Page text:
From the get-go let me say that The Fault in Our Stars is a book that you need to read! It is a love story – one of the most genuine and moving ones that I have read in a long time. It is about teenagers who happen to have cancer, but it’s not a cancer book, because as the narrator bluntly puts it, “cancer books suck” — by which she means they’re full of clichés and sentiment that conceal hard truths.
Written by John Green, the story is narrated by a sixteen-year-old cancer patient named Hazel Grace, who is forced by her parents to attend a support group, where she subsequently meets and falls in love with the seventeen-year-old Augustus Waters, an ex-basketball player and amputee.
Hazel was diagnosed with Stage 4 Thyroid cancer when she was 13 and on her first words to Augustus (he lost a leg to osteosarcoma) he fell in love – not the kind of ‘teenage puppy love’ that you are imagining, but the ‘real deal love’.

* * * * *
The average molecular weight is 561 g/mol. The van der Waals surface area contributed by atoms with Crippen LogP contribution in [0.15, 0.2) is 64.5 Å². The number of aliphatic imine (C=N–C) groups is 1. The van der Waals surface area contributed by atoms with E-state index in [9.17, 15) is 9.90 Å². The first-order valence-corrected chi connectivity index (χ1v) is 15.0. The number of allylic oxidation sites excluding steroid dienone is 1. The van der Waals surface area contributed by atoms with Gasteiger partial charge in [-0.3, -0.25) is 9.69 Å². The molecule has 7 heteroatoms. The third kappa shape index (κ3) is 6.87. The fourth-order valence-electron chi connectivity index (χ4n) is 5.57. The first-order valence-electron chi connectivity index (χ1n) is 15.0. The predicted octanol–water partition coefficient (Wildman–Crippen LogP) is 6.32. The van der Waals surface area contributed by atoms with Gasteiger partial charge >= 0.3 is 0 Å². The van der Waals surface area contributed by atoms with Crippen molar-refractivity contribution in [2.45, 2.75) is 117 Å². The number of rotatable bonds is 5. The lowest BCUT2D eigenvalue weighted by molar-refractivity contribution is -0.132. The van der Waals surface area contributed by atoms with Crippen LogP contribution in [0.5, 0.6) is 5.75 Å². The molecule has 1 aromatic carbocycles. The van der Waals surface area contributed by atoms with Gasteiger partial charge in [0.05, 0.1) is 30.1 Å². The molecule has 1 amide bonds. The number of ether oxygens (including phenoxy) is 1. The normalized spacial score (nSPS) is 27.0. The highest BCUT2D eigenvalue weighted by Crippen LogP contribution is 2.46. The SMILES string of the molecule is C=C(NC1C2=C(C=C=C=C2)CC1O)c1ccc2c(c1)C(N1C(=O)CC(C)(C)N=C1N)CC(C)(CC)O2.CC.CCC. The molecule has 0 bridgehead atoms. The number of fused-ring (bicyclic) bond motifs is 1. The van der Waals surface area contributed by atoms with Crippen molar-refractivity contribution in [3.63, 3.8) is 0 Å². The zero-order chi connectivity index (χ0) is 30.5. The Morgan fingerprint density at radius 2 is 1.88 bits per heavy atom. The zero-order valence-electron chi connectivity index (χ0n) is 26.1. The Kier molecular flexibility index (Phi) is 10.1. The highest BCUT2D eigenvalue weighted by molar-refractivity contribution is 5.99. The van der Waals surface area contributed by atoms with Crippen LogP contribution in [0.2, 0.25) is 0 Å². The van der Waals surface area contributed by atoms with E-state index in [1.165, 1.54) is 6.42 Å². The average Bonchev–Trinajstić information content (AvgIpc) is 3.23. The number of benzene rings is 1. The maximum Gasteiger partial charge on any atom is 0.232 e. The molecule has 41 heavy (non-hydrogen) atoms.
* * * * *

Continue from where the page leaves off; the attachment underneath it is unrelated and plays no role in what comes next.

This book by John Green brilliantly explores the funny, thrilling, and tragic business of being alive and in love. It is about courage, hope, humour, sadness, irreverence, and loss. But most of all … it’s about love.
The book was originally published for the young-adult market but is has seamlessly crossed the age divide and adults are enjoying reading it as much as teens.
The title of the book is inspired by a famous line from Shakespeare‘s play Julius Caesar (Act 1, scene 2). The nobleman Cassius says to Brutus, ‘The fault, dear Brutus, is not in our stars, / But in ourselves, that we are underlings.’